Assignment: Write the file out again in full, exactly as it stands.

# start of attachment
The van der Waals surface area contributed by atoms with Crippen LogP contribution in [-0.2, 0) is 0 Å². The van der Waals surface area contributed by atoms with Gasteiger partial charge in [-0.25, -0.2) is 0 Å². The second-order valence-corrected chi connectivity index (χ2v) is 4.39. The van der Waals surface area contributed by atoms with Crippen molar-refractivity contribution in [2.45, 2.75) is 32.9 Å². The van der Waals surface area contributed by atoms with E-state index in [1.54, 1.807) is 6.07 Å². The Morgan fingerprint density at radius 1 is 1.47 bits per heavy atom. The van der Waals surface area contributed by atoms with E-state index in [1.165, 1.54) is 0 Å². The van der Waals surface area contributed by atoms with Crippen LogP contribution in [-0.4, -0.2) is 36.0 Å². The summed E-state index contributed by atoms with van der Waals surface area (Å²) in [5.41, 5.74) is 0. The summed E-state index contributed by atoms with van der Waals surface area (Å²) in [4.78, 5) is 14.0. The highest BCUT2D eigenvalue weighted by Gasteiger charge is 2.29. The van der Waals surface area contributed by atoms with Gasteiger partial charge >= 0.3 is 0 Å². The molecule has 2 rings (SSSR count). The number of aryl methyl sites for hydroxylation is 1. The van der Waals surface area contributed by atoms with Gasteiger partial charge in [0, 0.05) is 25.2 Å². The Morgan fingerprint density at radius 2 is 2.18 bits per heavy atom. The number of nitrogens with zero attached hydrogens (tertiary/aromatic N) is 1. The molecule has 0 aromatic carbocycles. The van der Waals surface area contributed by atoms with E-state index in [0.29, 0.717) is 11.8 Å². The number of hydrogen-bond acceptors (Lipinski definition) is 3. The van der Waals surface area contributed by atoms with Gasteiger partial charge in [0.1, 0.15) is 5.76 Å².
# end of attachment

The van der Waals surface area contributed by atoms with Crippen LogP contribution in [-0.2, 0) is 0 Å². The van der Waals surface area contributed by atoms with Gasteiger partial charge in [-0.25, -0.2) is 0 Å². The second-order valence-corrected chi connectivity index (χ2v) is 4.39. The van der Waals surface area contributed by atoms with Crippen molar-refractivity contribution in [2.45, 2.75) is 32.9 Å². The van der Waals surface area contributed by atoms with E-state index in [1.54, 1.807) is 6.07 Å². The Morgan fingerprint density at radius 1 is 1.47 bits per heavy atom. The van der Waals surface area contributed by atoms with E-state index in [1.165, 1.54) is 0 Å². The van der Waals surface area contributed by atoms with Crippen LogP contribution in [-0.4, -0.2) is 36.0 Å². The summed E-state index contributed by atoms with van der Waals surface area (Å²) in [5.41, 5.74) is 0. The summed E-state index contributed by atoms with van der Waals surface area (Å²) in [4.78, 5) is 14.0. The highest BCUT2D eigenvalue weighted by Gasteiger charge is 2.29. The van der Waals surface area contributed by atoms with Gasteiger partial charge >= 0.3 is 0 Å². The molecule has 2 rings (SSSR count). The number of aryl methyl sites for hydroxylation is 1. The van der Waals surface area contributed by atoms with Gasteiger partial charge in [0, 0.05) is 25.2 Å². The Morgan fingerprint density at radius 2 is 2.18 bits per heavy atom. The number of nitrogens with zero attached hydrogens (tertiary/aromatic N) is 1. The molecule has 0 aromatic carbocycles. The van der Waals surface area contributed by atoms with E-state index in [0.29, 0.717) is 11.8 Å². The number of hydrogen-bond acceptors (Lipinski definition) is 3. The van der Waals surface area contributed by atoms with Gasteiger partial charge in [0.1, 0.15) is 5.76 Å².